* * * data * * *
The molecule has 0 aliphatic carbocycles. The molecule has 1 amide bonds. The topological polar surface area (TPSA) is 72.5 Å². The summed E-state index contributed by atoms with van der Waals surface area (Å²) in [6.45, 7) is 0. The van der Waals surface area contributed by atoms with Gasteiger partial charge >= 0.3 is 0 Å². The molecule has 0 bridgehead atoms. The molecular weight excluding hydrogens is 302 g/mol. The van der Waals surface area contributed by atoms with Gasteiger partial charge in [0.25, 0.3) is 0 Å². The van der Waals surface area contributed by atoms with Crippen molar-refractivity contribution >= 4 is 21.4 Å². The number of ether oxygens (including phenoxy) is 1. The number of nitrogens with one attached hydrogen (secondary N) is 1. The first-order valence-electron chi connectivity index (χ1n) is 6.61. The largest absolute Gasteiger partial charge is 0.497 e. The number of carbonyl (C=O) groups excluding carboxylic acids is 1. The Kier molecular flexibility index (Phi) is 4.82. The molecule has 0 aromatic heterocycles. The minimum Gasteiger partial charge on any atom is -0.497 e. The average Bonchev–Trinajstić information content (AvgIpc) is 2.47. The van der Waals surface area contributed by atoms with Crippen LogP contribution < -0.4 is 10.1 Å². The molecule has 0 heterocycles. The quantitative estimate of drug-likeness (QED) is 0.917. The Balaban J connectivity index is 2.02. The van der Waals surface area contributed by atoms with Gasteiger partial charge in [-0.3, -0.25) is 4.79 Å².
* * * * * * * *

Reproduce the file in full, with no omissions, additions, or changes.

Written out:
The molecule has 0 aliphatic carbocycles. The molecule has 1 amide bonds. The topological polar surface area (TPSA) is 72.5 Å². The summed E-state index contributed by atoms with van der Waals surface area (Å²) in [6.45, 7) is 0. The van der Waals surface area contributed by atoms with Gasteiger partial charge >= 0.3 is 0 Å². The molecule has 0 bridgehead atoms. The molecular weight excluding hydrogens is 302 g/mol. The van der Waals surface area contributed by atoms with Gasteiger partial charge in [0.25, 0.3) is 0 Å². The van der Waals surface area contributed by atoms with Crippen molar-refractivity contribution >= 4 is 21.4 Å². The number of ether oxygens (including phenoxy) is 1. The number of nitrogens with one attached hydrogen (secondary N) is 1. The first-order valence-electron chi connectivity index (χ1n) is 6.61. The largest absolute Gasteiger partial charge is 0.497 e. The number of carbonyl (C=O) groups excluding carboxylic acids is 1. The Kier molecular flexibility index (Phi) is 4.82. The molecule has 0 aromatic heterocycles. The minimum Gasteiger partial charge on any atom is -0.497 e. The average Bonchev–Trinajstić information content (AvgIpc) is 2.47. The van der Waals surface area contributed by atoms with Crippen LogP contribution < -0.4 is 10.1 Å². The molecule has 0 heterocycles. The quantitative estimate of drug-likeness (QED) is 0.917. The Balaban J connectivity index is 2.02. The van der Waals surface area contributed by atoms with Gasteiger partial charge in [-0.3, -0.25) is 4.79 Å².